poetic Character of Pope.” The origin of this con- troversy sprung from Mr. Bowles's being employed by the Company of Booksellers to superintend a new edition of Pope's Works, which he prefaced by the aforesaid Observations. Mr. Campbell took up his pen in defence of Pope, and Mr. Bowles rejoined in a pamphlet, modestly intitled-The invariable Principles of Poetry.Lord Byron soon after published his satire on Scotch Reviewers and English Bards,in which he lashed Mr. Bowles with great severity for his bell-ringing propensity, without drawing any reply from Mr. Bowles, who, as he himself tells the story, tried to persuade his Lordship to suppress the work. The anecdote, which is a literary curiosity, is this: “ Soon after Lord Byron published his vigorous satire, called · English Bards and Scotch Reviewers,' in which, alas! pars magna fui, I met his Lordship at our common friend's house, the author of the · Pleasures of Memory,' and the still more beautiful poem, · Human Life. As the rest of the company were going into another room, I said I wished to speak one word to his Lordship. He came back with much apparent courtesy. I then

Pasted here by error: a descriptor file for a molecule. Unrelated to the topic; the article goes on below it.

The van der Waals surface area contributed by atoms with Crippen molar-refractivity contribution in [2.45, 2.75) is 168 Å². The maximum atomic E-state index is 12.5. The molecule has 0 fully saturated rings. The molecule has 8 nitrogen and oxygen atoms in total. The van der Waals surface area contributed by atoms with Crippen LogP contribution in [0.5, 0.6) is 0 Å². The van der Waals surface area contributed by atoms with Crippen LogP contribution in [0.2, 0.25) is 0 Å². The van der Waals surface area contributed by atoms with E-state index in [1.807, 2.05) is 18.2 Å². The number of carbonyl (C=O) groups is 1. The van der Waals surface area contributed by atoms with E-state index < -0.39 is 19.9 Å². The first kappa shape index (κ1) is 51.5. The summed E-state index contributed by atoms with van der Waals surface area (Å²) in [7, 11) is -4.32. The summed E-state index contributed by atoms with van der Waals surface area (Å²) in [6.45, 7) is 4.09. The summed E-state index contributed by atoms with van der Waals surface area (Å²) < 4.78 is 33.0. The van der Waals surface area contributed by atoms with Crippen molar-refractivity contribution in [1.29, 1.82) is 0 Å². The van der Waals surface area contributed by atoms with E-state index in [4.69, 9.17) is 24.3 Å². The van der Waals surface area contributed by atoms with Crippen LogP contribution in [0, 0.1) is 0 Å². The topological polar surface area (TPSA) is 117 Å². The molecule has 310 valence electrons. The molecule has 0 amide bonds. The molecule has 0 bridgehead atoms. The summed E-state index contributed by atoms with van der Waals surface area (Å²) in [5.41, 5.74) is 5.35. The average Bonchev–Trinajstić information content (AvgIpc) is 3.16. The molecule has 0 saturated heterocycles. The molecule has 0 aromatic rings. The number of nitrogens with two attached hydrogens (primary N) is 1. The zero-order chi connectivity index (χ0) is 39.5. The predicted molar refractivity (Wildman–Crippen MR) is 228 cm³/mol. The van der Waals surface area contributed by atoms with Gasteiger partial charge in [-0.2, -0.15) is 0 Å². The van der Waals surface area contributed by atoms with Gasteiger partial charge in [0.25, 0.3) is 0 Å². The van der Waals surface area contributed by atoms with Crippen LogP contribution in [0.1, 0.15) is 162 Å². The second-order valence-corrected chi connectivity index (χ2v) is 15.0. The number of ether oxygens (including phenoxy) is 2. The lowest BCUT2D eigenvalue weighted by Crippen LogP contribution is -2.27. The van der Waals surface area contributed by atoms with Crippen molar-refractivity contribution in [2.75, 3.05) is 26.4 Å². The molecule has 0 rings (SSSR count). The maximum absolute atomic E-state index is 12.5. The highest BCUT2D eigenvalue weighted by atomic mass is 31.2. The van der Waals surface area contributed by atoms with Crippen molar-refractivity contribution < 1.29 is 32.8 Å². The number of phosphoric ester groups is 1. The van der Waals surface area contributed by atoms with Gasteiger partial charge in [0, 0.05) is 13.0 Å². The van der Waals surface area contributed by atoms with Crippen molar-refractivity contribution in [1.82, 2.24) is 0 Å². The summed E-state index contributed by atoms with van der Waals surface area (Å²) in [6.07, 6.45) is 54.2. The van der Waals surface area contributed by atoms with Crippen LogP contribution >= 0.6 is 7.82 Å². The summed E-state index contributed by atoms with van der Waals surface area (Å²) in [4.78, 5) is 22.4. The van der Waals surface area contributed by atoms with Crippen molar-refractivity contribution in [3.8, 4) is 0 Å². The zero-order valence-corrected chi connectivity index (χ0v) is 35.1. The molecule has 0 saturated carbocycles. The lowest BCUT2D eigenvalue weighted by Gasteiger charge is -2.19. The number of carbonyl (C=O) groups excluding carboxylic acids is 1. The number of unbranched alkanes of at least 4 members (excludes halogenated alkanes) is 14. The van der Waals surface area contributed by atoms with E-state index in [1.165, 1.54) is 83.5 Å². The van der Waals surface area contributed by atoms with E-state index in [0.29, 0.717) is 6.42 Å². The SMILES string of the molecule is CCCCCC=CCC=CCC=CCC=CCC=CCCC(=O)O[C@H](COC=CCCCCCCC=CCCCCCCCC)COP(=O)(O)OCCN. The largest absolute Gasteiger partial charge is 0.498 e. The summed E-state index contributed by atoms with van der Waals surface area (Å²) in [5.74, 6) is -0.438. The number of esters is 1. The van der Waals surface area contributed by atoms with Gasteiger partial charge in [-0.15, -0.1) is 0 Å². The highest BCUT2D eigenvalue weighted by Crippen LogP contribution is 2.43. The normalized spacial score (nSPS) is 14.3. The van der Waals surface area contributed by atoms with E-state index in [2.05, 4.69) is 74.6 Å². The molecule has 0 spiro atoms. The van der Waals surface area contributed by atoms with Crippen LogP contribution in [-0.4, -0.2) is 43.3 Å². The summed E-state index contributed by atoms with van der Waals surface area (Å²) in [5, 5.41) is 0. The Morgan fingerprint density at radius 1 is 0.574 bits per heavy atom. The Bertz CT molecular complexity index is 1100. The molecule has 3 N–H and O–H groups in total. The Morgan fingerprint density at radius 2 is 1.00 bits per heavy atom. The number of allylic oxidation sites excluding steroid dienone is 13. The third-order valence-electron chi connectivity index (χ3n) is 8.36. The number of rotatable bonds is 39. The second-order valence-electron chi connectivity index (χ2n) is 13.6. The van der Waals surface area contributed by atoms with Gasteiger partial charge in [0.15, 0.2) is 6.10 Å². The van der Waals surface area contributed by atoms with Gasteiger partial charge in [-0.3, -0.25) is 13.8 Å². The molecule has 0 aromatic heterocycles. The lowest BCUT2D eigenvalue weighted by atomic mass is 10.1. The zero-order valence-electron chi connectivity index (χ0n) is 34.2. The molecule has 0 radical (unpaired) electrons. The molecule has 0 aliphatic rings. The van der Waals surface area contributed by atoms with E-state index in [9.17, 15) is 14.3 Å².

POPE'S POETICAL CHARACTER.

said to him, in a tone of seriousness, but that of perfectly good humour, My Lord, I should not have thought of making any observations on whatever you might be pleased to give to the world, as your opinion on any part of my writings; but I think if I can shew that you have done me a palpable and public wrong, by charging me with having written what I never wrote or thought of, your own principles of justice will not allow the impression to remain. I then spoke of a particular couplet, which he had introduced into his satire,

.“ Thy woods, Madeira, trembled with a kiss;" and taking down the poem, which was at hand, I pointed out the passage.” Excellently contrived, indeed! but Mr. Bowles failed in his diplomatic attempt, and still remains

.“ Delightful Bowles ! still blessing and still blest,

All love thy strains, but children love them best.”

Mr. Bowles's edition of Pope was now attacked in turn by the critics, who accused him of partiality and incompetency, and of detraction from Pope's fame, as well as defamation of his character. The outcry soon became general. Mr. Bowles, in his “ Observations on the poetic Character of Pope," lays down two principles as axiomsthat “ images drawn from what is beautiful and sublime in nature, are more poetical than images drawn from art ;" and that “ the passions are more